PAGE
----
“We said we’re loosening up travel for tourism so let’s allow businesses to operate,” Hannemann said. “Let’s not tie their hands.”
Oahu’s dining limitations are so new that many restaurants are still trying to figure out how to enforce them. Sam Shenkus, Royal Hawaiian Center vice president and director of marketing, said several of the center’s restaurants have told her that they are asking patrons if they are from the same household. Then, they are inputting contact information into a sign-in system that can be used for contact tracing.
“They haven’t asked for driver’s licenses, they are assuming people are being honest,” Shenkus said. “There aren’t very many customers and they don’t want to be confrontational. But they haven’t had a problem where someone refused to give them the information.”
Lynette Eastman, general manager of the Surfjack Hotel & Swim Club in Waikiki, said it’s puzzling that the city’s Tier 1 reopening plan bans unrelated people from dining together when up to five people are allowed to gather outdoors.
Eastman said the city order doesn’t spell out dining enforcement requirements, so she’s not requiring driver’s licenses at Mahina & Sun’s either.
“I feel like acting like Attila the Hun or prison is the wrong direction,” she said. “We are still trying to adjust to everything, especially the order, which isn’t very clear.”
Another common topic of debate is the mask requirements, which if very strictly enforced, could mean that some visitors go home with “mask tans.”
Technically people sitting at pool decks or on the beach are supposed to wear masks if they aren’t in the water. However, restaurants allow patrons who have been seated at a social distance from other tables to take their masks off to eat.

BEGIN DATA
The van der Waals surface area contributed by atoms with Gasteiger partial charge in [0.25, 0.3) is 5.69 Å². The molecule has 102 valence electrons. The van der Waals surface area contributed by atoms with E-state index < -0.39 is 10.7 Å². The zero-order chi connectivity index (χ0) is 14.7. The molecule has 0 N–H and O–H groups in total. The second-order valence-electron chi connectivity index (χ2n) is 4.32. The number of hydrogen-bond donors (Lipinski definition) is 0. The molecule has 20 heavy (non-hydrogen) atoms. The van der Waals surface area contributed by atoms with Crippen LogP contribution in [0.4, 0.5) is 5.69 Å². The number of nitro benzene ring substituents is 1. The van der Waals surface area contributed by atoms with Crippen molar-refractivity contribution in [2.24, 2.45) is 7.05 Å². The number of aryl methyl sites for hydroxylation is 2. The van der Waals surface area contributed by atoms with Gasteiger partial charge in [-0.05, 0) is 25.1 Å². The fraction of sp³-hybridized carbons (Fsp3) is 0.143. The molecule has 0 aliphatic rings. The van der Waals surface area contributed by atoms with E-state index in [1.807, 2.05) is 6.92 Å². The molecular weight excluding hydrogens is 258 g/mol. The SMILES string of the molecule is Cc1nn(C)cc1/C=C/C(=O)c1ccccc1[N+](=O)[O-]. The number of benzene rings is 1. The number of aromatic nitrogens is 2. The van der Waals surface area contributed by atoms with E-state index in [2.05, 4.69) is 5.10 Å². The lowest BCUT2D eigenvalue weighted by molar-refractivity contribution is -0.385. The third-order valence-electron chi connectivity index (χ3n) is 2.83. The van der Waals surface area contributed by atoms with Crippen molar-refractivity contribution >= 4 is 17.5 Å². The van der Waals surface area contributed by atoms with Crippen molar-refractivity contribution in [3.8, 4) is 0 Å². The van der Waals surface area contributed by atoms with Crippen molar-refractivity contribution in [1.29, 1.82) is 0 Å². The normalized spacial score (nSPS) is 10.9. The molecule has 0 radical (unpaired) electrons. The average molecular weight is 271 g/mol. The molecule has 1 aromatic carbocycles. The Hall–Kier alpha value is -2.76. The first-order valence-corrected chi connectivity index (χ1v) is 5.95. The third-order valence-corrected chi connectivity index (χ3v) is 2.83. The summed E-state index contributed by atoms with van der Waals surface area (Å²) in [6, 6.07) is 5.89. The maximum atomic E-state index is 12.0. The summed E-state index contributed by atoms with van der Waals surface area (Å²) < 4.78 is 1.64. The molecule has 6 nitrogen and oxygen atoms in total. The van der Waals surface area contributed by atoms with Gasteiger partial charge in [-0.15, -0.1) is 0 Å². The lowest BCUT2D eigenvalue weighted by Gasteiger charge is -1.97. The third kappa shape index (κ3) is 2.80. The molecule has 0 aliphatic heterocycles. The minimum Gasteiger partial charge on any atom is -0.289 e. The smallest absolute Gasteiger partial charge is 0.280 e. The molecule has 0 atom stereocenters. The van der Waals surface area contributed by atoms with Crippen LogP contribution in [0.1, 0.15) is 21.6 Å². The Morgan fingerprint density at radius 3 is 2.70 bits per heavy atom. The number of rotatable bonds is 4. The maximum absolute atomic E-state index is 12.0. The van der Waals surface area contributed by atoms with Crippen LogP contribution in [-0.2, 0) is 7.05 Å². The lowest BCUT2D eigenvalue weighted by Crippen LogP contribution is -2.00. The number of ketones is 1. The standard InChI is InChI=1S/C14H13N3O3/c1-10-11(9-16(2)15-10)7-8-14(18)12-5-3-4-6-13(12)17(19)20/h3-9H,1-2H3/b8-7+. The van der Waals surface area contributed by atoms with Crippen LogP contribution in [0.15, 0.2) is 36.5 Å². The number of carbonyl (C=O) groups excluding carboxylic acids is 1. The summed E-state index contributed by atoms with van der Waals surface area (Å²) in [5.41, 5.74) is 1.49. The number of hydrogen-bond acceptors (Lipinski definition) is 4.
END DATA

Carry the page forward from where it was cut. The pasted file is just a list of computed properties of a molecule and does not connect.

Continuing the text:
“We have to use common sense. We’re allowing guests who are using the pool lanai to take their masks off once they are seated, if they are eating food from our restaurant,” Eastman said.
While Oahu’s restrictions are the most pressing for Eastman’s hotel operations, she’s also hoping for more clarity on neighbor island restrictions. Gov. David Ige has given each island mayor the power to develop their own interisland reopening plans to submit for his approval.
“We’ve still got lots of questions about the neighbor islands. Will they reopen Oct. 15 too?” Eastman said. “We need information for kamaaina travelers and those that want to island hop.”
Sherry Menor-McNamara, president and CEO of the Chamber of Commerce Hawaii, stressed the need for a strong visitor industry communication plan Wednesday at the Hawaii Tourism Authority’s marketing meeting.
“Is there a communications plan as it relates to the orders, because as you know, City and County of Honolulu’s orders are different than other islands. How is that communicated as far as restaurant restrictions, retail, etc.,” Menor-McNamara asked Hawaii Visitors and Convention Bureau officials.
HVCB president and CEO John Monahan said officials hadn’t sent out such information to members, but were working on a “flying into Hawaii” chart, with the information that visitors need from their pre-arrivals test to leaving the airport.
“On Oct. 15, we believe we’ll see a heavy percentage of repeat visitors, but those repeat visitors are probably not going to see the same Hawaii that they are used to and that is concerning,” Monahan said. “We don’t want to discourage them from coming, but they are seeing it in their communities too, so it shouldn’t be a shock to them.”